"Next week, a federal judge will begin trying an antitrust case that has broad ramifications for media, technology and other industries, and could affect the government’s powers to deter large-scale corporate consolidation," the Wall Street Journal report on A1 (subscription):
- "The face-off, between the Justice Department and AT&T Inc. over the company’s $85 billion agreement to buy media giant Time Warner Inc., ... could affect major pending health-care mergers and may have ramifications for the tech economy."
- Why it matters: "If the deal is allowed, AT&T argues, it could act as a bulwark against the power of digital media giants such as Alphabet Inc.’s Google and Facebook Inc. Or it could create an entertainment behemoth that holds consumers hostage, as the government insists."
- The bottom line: "The outcome could also affect how strongly the Trump administration, with its rival populist and pro-business factions, pursues the kind of vigorous antitrust enforcement that was a hallmark of the Obama administration."
8. U.S. tech hegemony under threat from China
"America is rattled," The Economist writes in its lead editorial:
- "An investigation is under way that is expected to conclude that China’s theft of intellectual property has cost American companies around $1trn; stinging tariffs may follow."
- "This week President Donald Trump abruptly blocked a $142bn hostile takeover of Qualcomm, an American chipmaker, by Broadcom, a Singapore-domiciled rival, citing national-security fears over Chinese leadership in 5G."
- Why it matters: "Trump’s approach is defined only by what he can do to stifle China, not by what he can do to improve America’s prospects."
- Worthy of your time.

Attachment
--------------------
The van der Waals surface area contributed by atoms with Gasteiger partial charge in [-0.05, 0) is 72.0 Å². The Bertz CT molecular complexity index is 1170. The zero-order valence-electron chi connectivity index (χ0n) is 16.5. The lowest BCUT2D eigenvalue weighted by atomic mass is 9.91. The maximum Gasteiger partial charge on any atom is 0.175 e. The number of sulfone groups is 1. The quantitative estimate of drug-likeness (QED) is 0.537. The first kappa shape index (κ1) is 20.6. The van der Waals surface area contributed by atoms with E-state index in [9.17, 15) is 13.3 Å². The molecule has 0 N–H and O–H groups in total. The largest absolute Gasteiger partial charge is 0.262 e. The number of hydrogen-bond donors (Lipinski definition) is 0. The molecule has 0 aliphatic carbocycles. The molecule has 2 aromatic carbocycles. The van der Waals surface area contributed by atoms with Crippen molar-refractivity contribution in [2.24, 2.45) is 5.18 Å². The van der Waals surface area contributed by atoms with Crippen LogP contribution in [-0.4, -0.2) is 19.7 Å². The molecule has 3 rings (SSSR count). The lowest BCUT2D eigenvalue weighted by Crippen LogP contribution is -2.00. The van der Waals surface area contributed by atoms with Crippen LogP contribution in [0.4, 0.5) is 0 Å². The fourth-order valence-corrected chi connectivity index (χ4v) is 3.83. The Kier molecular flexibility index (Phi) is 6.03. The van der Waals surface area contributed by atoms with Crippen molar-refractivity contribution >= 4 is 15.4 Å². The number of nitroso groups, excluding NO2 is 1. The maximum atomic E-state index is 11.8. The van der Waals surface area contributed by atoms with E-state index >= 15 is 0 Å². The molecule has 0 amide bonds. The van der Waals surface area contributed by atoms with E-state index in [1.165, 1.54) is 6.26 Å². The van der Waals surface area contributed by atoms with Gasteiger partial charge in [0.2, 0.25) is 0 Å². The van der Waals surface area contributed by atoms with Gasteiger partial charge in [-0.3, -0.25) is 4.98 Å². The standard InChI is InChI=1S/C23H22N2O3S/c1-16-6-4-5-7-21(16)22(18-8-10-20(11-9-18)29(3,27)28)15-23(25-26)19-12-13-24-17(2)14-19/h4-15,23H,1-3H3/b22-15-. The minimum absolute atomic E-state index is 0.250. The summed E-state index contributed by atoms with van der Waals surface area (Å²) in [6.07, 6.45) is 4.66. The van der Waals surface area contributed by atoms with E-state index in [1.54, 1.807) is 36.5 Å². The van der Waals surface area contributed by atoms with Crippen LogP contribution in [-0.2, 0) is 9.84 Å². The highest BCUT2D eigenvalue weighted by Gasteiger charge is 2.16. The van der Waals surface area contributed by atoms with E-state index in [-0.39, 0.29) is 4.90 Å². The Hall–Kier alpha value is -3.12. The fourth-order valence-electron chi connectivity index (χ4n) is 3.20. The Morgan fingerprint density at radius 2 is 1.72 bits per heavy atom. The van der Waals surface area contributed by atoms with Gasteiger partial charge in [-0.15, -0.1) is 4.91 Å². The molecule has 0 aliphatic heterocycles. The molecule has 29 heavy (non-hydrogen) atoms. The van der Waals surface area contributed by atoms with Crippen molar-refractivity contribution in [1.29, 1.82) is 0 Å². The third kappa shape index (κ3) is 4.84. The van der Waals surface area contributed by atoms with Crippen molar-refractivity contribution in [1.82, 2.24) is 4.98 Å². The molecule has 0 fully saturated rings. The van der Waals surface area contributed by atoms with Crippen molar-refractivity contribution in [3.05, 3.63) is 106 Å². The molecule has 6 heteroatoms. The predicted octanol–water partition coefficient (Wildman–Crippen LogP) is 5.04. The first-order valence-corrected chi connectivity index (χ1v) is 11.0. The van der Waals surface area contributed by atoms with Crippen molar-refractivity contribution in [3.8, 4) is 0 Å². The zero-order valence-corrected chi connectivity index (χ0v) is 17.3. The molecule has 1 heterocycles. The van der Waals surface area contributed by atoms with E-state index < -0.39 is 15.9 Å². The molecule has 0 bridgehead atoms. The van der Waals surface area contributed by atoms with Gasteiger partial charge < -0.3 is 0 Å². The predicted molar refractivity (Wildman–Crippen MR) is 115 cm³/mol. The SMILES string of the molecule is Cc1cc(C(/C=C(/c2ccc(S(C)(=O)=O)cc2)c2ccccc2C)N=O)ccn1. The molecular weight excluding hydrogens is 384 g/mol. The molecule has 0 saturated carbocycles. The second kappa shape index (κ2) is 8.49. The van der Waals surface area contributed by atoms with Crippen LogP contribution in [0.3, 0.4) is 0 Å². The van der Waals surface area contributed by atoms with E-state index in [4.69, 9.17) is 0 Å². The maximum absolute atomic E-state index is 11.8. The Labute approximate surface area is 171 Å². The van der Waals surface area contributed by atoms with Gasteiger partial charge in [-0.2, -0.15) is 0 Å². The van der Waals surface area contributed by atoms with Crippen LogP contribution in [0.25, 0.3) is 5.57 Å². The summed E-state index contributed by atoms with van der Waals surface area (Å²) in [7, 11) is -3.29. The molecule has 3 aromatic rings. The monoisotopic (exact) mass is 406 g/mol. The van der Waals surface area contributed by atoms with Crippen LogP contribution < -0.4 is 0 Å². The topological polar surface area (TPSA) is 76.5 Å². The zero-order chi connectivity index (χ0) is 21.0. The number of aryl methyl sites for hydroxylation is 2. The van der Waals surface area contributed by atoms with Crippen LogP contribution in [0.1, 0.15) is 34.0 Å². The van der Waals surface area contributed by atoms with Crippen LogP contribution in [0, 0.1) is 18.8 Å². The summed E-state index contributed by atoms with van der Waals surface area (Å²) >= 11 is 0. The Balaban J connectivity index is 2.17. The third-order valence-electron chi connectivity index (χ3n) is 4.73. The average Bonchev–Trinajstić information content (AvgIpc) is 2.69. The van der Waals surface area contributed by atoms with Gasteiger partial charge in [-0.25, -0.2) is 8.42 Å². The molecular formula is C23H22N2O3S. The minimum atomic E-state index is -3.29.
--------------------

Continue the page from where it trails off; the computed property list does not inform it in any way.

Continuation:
9. First look: Revisiting the crisis
At the 10-year anniversary of the Bear Stearns collapse, Marketplaces' Kai Ryssdal (back to camera) sat down sat down with three pivotal players from the crisis: Tim Geithner, then president of the New York Fed, and later Treasury Secretary (left); then-Treasury Secretary Hank Paulson, and then-Federal Reserve Chair Ben Bernanke (right).
- This is the first time these three have come together to talk about what happened.
- Marketplace will begin airing their interviews Monday.
Sneak peek ... Geithner: "[W]ith ... the financial crisis behind us, and a set of reforms that should make the system safer over time, we're back to confronting the damage caused by a deeply powerful set of long forces that were eroding the quality of life for the average American ... no income growth, huge rising inequality, deep anxiety about the future."
10. 1 food thing
"Blue Apron to Sell Meal Kits in Stores to Buttress Sagging Deliveries ... Move comes as retailers like Walmart, Kroger and Amazon offer their own kits in fast-growing segment" — Wall Street Journal's Heather Haddon (subscription):
- "Blue Apron has been losing customers amid increased competition and distribution problems. The company reported 750,000 subscribers last month, down from a peak of over 1 million last year."
- "Independent surveys have shown that some consumers are turned off by the expense and commitment of meal-kit subscriptions. Blue Apron Chief Executive Brad Dickerson said he believes the company can find more customers for both that model and à-la-carte meals sold in stores and through its website."
- State of play: "Walmart Inc. and Kroger Co. also are selling their own branded meal kits, while Amazon.com Inc. offers on-demand boxes online. Other big food companies are introducing prepackaged fresh foods to tap the fastest-growing segment of grocery-store sales."